City (Gospel) Movements

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Time Period
2000
Description
City movements represent an emerging paradigm in urban mission marked by partnerships between ecclesial, parachurch, marketplace, and civil leadership united by their faith commitment for the purpose of Christian witness and transformation of the city.

Early in the 21st century, this grassroots level movement began taking shape as evangelical Christian leaders began to recognize the need for unity across the prevailing barriers dividing faith communities (e.g., racial segregation, denominational differences, etc.). In order to overcome this issues, city movements propose: 1) unity of churches throughout the city; 2) holistic witness involving both gospel proclamation and service to the community; 3) and sustainability focusing on long-term engagement with local communities.

To date, there are more than 63 such gospel movements in cities throughout North America and worldwide. Noteworthy among these City Gospel Movements are New York City Leadership Center (New York, NY) and Luis Palau Association (Portland, Ore.).

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Social Movements and Religion in American History
Narrative
In the first decades of the 21st century, an incipient grassroots level movement began taking shape as the result of faithful service in the preceding years. Evangelical leaders began to recognize the need for unity across the prevailing barriers dividing faith communities. The most significant were ethnic and racial segregation, denominational and ecclesial barriers, church and parachurch divide, and finally the clergy and the laity split. Jesus’ high-priestly prayer for unity (John 17:22) became the rally cry as clergy and laity united for prayer and fellowship in various grassroots movements throughout North American cities (White, 2001).

As these movements developed, the key question became: what does city transformation look like? (Swanson and Williams, 2010). Tim Keller, pastor of Redeemer Presbyterian Church in New York City, defines cities as "a walkable, shared, mixed-use, diverse area. It is a place of commerce, residence, culture, and politics" (2010, 26). City transformation, then, refers to the "integration of good news and good deeds of Jesus in such a way that it brings spiritual and societal transformation" (Palau, 2013b). For this to take place, the movement's advocates say they need a gospel movement involving a "united, sustainable effort by churches and cultural leaders to transform their city by meeting critical needs and sharing the love and message of Jesus Christ" (Palau, 2013a). The vision is three-fold: it involves the coming together of churches throughout the city, holistic witness involving both gospel proclamation and service to the community, and sustainability focusing on long-term engagement with local communities in contrast to short-term strategies.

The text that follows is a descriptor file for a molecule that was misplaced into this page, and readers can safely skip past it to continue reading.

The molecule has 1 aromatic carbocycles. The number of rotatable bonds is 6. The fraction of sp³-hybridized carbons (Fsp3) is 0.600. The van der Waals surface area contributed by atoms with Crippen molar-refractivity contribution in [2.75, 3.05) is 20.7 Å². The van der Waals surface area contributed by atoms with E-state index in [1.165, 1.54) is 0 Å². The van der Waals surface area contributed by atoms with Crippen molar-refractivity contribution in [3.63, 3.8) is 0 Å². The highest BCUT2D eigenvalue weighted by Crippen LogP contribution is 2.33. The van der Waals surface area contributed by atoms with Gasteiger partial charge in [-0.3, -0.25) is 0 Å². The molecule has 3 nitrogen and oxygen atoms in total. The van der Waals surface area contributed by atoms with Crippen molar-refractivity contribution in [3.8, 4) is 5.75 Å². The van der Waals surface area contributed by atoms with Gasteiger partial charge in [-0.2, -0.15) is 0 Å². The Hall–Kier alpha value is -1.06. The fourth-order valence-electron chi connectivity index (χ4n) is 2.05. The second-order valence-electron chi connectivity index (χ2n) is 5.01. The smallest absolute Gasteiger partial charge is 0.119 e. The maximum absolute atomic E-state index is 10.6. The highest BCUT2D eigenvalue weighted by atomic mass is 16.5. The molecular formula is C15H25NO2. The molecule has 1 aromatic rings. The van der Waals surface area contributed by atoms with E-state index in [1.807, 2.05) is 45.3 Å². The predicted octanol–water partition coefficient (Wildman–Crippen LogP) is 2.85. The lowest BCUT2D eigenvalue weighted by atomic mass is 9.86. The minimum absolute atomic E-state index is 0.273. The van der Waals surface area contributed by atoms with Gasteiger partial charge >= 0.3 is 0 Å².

Noteworthy among these City Gospel Movements are New York City Leadership Center (New York City, New York), Love Akron (Akron, Ohio), Luis Palau Association (Portland, Oregon), Vision San Diego (San Diego, California) and City Unite (Denver, Colorado). To date the Palau organization has identified more than sixty-three such gospel movements in cities throughout North America and worldwide.

Several key features characterize city movements. First, the unifying factor of prayer across racial and denominational lines forms the first step toward the formation of a citywide coalition of churches, clergy, and committed laity. Second, their collective potential is channeled for service in the city, especially to those who experiencing marginalization. A third feature is to mobilize and resource cultural influencers to combine their faith and employ their gifts to shape culture for the good. Gospel proclamation features prominently as believers offer the eternal hope of salvation through large-scale celebration events. Finally, these movements include the mobilizing the planting of churches throughout the city by resourcing existing churches and recruiting and mentoring future church planters.

References

Barth, Glenn. 2010. The Good City: Transformed Lives Transforming Communities. Tallmadge, OH: S.D. Myers Publishing Services.

Swanson, Eric and Sam Williams. 2010. To Transform a City: Whole Church, Whole Gospel, Whole City. Grand Rapids, MI: Zondervan.

White, Tom. 2001. City-Wide Prayer Movements: One Church, Many Congregations. Ventura, CA: Regal Books.

White, Tom. 2013. The Practitioner’s Guide: Building City Gospel Movements. Tallmadge, OH: Good Place Publishing.

Palau, Luis. 2013a, November 1. What is a Gospel Movement? with Kevin Palau. Retrieved from: https://www.youtube.com/watch?v=yiL8hpkd73I&list=PLGfBDPBoLnYkGG1Vys5p5D1eXF-lHpDBC&index=5.

Palau, Luis. 2013b, November 1. What is City Transformation? with Glenn Barth, Eric Swanson, and Sam Williams. Retrieved from: https://www.youtube.com/watch?v=E3Y3-Ac_1qY&list=PLGfBDPBoLnYkGG1Vys5p5D1eXF-lHpDBC&index=2.

Biographies
Keller, Timothy
Photographs

East Heights UMC at LOVE Wichita- Flickr- photo by Great Plains UMC (CC BY-NC-SA 2.0)

Timothy Keller portrait- Flickr- photo by Frank Licorice (CC BY-SA 2.0)

Luis Palau speaking- Flickr- photo by Paul Bowman (CC BY 2.0)

Mission Arlington, city gospel movement in Arlington, TX- Flickr- photo by Ulster Project Arlington (CC BY-NC-ND 2.0)
Book/Journal Source(s)
Kurian, George Thomas, and Mark Lamport (Eds.), 2016. The Encyclopedia of Christianity in the United States. Rowman & Littlefield Publishers.
Web Source(s)
https://rowman.com/ISBN/9781442244320/The-Encyclopedia-of-Christianity-in-the-United-States-5-Volumes
If you enjoyed reading this entry, please buy the Encyclopedia of Christianity in the United States at the link above.
Web Page Contributor
Stanley V. John

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